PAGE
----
Serbian Badnje Veče Christmas Eve Menu
- Leave a Comment
- Related Items
January 6 is celebrated as Christmas Eve in the tradition of most Eastern Orthodox churches, including Serbian, which is my heritage.
Technically, in Serbian this day is called Badnji dan during the day, and in the evening, Badnje Veče. If you guess that “Dan” means day and “Veče” evening from this, you’d be correct. But as I remember, we always just called it Badnje Veče, all day long, in my household growing up.
The photo shows a typical Badnje Veče table at my house
Badnje Veče is a day of fasting from meat, fowl, dairy and egg products. But it’s not a vegan day! The main course of the Badnje Veče dinner is fish.
The traditional menu for this meal is extensive. And, meat and dairy or no, it is as filling a repast as any I’ve experienced. In the early 1990s, my mother, who was born in 1920 in Ruma, a town in Srem, near Belgrade, described the Badne Veče meals she remembered from her youth. I wrote it down in my recipe notebook. Here’s what she told me.
Badnje Veče menu
- Kolac on the table, but not eaten until Bozic proper
- Kompot – compote of cooked prunes and other dried fruit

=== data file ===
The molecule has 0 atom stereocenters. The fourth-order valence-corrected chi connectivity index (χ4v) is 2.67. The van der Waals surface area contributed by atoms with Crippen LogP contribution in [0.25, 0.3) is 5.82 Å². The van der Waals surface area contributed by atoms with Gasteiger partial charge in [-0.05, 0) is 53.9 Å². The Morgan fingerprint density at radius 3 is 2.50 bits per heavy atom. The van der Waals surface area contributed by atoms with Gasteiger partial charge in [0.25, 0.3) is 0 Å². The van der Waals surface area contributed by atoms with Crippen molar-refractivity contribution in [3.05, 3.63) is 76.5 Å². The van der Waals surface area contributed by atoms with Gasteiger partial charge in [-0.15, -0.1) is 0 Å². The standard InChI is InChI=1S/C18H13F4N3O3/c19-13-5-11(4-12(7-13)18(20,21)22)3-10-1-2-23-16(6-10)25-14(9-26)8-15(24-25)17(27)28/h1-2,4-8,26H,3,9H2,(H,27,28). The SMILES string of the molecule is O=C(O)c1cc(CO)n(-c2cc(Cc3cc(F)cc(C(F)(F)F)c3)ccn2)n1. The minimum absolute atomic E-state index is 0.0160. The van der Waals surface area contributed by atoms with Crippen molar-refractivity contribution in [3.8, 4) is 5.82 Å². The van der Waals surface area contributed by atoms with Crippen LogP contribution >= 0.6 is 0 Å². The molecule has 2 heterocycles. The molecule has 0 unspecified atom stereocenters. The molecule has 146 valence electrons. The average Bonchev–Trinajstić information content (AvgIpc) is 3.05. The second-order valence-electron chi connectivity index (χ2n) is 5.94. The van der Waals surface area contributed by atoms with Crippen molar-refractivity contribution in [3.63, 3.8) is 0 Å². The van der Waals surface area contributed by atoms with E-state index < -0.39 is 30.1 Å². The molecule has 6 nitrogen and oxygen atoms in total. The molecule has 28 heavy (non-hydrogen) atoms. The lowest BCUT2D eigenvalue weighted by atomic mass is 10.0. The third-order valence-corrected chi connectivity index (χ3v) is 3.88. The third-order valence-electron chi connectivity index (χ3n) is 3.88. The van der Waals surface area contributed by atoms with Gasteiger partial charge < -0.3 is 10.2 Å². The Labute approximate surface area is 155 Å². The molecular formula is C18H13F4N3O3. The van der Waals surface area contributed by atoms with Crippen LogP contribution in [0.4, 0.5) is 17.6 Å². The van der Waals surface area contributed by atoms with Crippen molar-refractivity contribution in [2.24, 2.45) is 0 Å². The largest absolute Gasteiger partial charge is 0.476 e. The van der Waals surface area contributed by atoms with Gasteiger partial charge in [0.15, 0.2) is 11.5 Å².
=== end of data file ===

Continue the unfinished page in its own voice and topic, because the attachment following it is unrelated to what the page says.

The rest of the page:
- Posna pogaca (flatbread)
- Corba od patlidjan (tomato soup)
- Salata od pasulja (kidney bean and onion salad)
- Rezanci c makom (noodles with ground poppy seed)
- Rezanci c badem (noodles with almonds)
- Riba (fish)
In addition, a friend told me that apples with nuts and honey are also traditional. Just slice the apples and put out a little bowl of ground walnuts and a little bowl of honey. These are put together on the fly, one at a time, by the eater – like chips and salsa. You pick up an apple slice and dip the end into the honey. Then you dip the honeyed, sticky end into the walnuts. Presto: you’ve prepared yourself one lovely bite of apple with nuts and honey.
The most fundamental heirloom recipes are often most at risk for being lost in the sands of times. Why? One reason is that “everyone knows” how to make them, and so nobody writes them down. …
Learn how to make tea at home. It’s not hard to do, and the rewards are great. If you’re used to buying ready-to-drink (RTD) or instant teas, you’ll be amazed at the difference in freshness …
Learn how to cook greens using my quick and tasty methods, and you’ll never be at a loss for a fast vegetable side dish. Forget about fussing with steamer baskets or wating on pots of …
A version of this article featuring a Low Country boil recipe originally appeared in Madison Magazine, June 2001. It was an installment of my monthly column there, “Table Talk.” Occasionally my husband and I would …
Homemade buttermilk is tasty, easy to make, and sooo good for you. It’s not just a refreshing beverage, but also a healthful cultured milk product with all the essential goodness from lacto-fermentation that we humans …